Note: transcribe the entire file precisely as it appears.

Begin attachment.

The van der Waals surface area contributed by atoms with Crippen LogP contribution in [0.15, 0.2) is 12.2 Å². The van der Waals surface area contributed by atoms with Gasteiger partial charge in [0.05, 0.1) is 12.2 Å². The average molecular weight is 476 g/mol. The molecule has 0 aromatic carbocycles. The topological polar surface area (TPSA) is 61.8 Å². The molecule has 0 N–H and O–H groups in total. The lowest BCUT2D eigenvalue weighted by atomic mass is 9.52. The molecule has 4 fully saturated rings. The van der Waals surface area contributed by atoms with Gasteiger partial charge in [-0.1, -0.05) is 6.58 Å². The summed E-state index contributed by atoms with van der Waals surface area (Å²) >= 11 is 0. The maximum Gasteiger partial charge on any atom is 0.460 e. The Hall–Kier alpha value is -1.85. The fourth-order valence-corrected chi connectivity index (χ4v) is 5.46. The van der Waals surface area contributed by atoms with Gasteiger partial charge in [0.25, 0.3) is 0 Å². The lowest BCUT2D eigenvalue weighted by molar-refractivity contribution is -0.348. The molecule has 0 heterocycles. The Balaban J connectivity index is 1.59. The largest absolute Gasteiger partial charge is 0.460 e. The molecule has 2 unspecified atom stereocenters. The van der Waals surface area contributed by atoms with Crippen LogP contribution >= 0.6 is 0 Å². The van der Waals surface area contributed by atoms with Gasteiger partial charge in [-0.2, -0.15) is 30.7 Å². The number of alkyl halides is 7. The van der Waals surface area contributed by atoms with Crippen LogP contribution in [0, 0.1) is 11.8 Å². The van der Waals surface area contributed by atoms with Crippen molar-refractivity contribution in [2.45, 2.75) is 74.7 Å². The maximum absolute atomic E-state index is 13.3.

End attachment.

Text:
The van der Waals surface area contributed by atoms with Crippen LogP contribution in [0.15, 0.2) is 12.2 Å². The van der Waals surface area contributed by atoms with Gasteiger partial charge in [0.05, 0.1) is 12.2 Å². The average molecular weight is 476 g/mol. The molecule has 0 aromatic carbocycles. The topological polar surface area (TPSA) is 61.8 Å². The molecule has 0 N–H and O–H groups in total. The lowest BCUT2D eigenvalue weighted by atomic mass is 9.52. The molecule has 4 fully saturated rings. The van der Waals surface area contributed by atoms with Gasteiger partial charge in [-0.1, -0.05) is 6.58 Å². The summed E-state index contributed by atoms with van der Waals surface area (Å²) >= 11 is 0. The maximum Gasteiger partial charge on any atom is 0.460 e. The Hall–Kier alpha value is -1.85. The fourth-order valence-corrected chi connectivity index (χ4v) is 5.46. The van der Waals surface area contributed by atoms with Gasteiger partial charge in [0.25, 0.3) is 0 Å². The lowest BCUT2D eigenvalue weighted by molar-refractivity contribution is -0.348. The molecule has 0 heterocycles. The Balaban J connectivity index is 1.59. The largest absolute Gasteiger partial charge is 0.460 e. The molecule has 2 unspecified atom stereocenters. The van der Waals surface area contributed by atoms with Crippen LogP contribution >= 0.6 is 0 Å². The van der Waals surface area contributed by atoms with Gasteiger partial charge in [-0.2, -0.15) is 30.7 Å². The number of alkyl halides is 7. The van der Waals surface area contributed by atoms with Crippen LogP contribution in [0, 0.1) is 11.8 Å². The van der Waals surface area contributed by atoms with Crippen molar-refractivity contribution in [2.45, 2.75) is 74.7 Å². The maximum absolute atomic E-state index is 13.3.